Synthesis, structure, and biological evaluation of a copper(ii) complex with fleroxacin and 1,10-phenanthroline†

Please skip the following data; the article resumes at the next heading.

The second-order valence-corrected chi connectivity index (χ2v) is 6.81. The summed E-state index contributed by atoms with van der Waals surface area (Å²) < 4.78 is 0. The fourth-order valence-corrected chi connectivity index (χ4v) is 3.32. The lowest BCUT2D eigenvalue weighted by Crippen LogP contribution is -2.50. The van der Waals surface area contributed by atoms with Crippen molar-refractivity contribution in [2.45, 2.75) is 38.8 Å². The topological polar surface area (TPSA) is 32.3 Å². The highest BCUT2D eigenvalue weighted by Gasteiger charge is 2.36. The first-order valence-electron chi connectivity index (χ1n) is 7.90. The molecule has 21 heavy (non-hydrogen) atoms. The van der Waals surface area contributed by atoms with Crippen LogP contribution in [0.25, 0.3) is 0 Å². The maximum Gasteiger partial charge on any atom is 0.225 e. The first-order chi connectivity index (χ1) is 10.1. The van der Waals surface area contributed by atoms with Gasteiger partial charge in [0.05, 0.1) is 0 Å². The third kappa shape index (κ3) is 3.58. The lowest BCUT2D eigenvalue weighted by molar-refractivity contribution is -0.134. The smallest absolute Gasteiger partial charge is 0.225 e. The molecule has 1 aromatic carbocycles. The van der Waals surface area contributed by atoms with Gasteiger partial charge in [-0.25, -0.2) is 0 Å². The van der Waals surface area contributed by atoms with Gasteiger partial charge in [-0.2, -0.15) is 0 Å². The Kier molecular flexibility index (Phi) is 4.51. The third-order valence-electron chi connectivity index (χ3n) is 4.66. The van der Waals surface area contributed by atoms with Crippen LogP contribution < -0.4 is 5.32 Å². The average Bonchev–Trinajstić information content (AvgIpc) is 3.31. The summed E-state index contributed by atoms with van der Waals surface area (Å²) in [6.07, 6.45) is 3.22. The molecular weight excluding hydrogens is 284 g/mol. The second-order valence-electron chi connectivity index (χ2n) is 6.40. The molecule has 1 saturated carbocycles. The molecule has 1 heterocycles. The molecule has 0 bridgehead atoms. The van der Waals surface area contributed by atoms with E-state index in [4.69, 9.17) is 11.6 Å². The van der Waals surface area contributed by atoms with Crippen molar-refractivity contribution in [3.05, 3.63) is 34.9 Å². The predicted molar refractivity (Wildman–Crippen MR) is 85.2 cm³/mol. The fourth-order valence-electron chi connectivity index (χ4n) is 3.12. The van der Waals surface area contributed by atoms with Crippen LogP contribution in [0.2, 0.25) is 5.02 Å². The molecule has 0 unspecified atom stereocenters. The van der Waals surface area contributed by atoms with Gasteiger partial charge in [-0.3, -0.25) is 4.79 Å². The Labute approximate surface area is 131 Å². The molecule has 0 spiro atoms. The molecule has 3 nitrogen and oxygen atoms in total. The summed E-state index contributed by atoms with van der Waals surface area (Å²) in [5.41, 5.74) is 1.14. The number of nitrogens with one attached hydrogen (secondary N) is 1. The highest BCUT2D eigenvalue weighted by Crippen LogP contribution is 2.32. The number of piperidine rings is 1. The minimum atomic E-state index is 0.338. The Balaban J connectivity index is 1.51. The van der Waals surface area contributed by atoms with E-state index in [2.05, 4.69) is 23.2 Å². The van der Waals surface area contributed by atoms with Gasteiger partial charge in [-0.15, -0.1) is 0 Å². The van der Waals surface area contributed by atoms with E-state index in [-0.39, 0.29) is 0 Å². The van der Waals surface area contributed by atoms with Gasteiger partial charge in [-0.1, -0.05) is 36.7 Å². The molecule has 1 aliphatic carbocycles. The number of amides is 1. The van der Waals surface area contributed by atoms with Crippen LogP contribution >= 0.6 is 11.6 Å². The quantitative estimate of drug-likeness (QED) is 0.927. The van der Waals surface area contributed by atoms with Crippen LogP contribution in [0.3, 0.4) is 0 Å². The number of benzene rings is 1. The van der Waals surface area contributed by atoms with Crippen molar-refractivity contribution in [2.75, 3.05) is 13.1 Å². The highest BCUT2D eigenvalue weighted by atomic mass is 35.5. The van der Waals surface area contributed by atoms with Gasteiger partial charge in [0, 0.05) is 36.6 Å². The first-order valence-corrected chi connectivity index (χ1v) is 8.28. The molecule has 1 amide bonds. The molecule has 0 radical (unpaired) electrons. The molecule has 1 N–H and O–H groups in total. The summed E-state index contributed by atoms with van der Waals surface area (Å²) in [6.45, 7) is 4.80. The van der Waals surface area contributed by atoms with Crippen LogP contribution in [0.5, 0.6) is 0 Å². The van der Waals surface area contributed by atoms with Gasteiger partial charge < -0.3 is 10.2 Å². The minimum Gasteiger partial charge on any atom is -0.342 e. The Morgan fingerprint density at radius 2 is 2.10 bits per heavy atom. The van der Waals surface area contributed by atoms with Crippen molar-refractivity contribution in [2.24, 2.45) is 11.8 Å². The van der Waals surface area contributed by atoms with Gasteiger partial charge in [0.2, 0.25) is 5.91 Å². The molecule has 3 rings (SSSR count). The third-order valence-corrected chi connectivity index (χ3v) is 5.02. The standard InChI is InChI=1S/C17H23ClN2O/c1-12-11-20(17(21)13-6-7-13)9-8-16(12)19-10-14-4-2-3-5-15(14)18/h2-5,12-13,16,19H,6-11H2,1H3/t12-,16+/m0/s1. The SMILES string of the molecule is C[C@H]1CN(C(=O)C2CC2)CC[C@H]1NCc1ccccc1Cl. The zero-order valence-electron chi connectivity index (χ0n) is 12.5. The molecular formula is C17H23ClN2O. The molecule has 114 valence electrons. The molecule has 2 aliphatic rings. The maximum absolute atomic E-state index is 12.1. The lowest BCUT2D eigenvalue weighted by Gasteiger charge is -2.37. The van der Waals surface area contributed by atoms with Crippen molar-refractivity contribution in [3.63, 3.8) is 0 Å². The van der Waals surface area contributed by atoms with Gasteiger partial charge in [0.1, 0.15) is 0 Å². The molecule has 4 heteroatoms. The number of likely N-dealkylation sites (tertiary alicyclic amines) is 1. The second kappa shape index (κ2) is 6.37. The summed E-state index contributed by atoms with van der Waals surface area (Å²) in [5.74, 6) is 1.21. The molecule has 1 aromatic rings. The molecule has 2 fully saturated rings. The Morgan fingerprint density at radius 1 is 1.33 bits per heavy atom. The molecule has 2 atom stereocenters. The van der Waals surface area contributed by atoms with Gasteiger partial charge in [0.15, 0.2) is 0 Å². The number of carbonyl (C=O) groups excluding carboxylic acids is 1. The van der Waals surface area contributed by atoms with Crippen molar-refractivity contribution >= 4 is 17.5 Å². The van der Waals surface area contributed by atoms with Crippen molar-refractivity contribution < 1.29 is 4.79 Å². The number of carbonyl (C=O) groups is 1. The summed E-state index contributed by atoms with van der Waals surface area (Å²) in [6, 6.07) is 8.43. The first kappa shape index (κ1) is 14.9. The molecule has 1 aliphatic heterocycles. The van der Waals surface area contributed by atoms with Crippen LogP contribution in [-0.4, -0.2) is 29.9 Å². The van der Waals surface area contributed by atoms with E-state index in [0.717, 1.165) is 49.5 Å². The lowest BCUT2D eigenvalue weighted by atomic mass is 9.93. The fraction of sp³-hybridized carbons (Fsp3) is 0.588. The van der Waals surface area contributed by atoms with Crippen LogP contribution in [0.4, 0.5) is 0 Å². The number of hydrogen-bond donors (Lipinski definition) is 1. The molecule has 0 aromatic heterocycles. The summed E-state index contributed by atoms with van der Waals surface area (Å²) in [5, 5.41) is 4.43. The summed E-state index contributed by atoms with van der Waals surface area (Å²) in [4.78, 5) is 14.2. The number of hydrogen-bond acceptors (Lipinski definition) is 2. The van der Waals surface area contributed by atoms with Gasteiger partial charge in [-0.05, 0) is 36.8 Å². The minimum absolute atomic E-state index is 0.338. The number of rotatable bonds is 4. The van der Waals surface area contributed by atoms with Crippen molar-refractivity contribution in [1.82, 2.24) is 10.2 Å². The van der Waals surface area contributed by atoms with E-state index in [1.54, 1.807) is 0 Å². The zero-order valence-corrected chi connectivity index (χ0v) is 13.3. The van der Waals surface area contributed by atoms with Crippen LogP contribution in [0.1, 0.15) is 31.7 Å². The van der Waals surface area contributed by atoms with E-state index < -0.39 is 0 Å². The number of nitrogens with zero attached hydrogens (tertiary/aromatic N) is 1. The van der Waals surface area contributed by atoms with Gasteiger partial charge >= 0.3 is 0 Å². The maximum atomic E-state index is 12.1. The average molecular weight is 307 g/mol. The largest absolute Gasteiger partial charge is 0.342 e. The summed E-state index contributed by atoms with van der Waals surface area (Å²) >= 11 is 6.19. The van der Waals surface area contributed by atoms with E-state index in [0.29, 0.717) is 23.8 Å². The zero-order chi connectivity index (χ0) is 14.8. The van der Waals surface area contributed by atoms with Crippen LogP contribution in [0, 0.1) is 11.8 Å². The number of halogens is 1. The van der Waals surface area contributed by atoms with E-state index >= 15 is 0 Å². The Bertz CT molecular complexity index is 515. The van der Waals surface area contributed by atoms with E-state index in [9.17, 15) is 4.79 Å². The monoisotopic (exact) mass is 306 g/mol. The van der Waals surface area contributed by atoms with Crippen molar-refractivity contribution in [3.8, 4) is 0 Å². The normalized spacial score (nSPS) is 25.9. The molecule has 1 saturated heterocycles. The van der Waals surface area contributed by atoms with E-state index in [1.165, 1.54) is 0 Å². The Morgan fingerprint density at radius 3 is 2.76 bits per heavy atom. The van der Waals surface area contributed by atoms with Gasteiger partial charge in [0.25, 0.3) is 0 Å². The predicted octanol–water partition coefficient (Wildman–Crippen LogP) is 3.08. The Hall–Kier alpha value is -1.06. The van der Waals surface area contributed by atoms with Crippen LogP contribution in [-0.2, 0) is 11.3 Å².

A novel mixed-ligand Cu(II) complex combined with the quinolone drug fleroxacin and 1,10-phenanthroline was synthesized in this work. The crystal structure of the complex was characterized via X-ray crystallography, which was the first reported single crystal complex of fleroxacin. Results showed that Cu(II) was coordinated through pyridone oxygen and one carboxylate oxygen atom of fleroxacin, as well as two nitrogen atoms from 1,10-phenanthroline. Various characterization methods, including Fourier transform infrared, elementary analysis, thermogravimetry, and X-ray powder diffraction, were applied. The Cu(II)–quinolone complex exhibited favorable biological activities, and was proved to be capable of transforming supercoiled PUC19 DNA into nicked form under hydrolytic conditions. The obtained pseudo-Michaelis–Menten kinetic parameter was 12.64 h−1, which corresponded to a million-fold rate enhancement in DNA cleavage. In addition, the interaction capacity of the complex with human serum albumin (HSA) was investigated. The results demonstrated a moderately intense combination between HSA and the complex. The complex evidently quenched the fluorescence of HSA. Approximately 19.2% of the quenching was attributed to Förster resonance energy transfer (FRET), whereas the rest was caused by ground-state complex formation (molar ratio of HSA : complex = 1 : 2). The energy of the complex was excited during FRET, which increased the fluorescence of the complex by approximately 18%.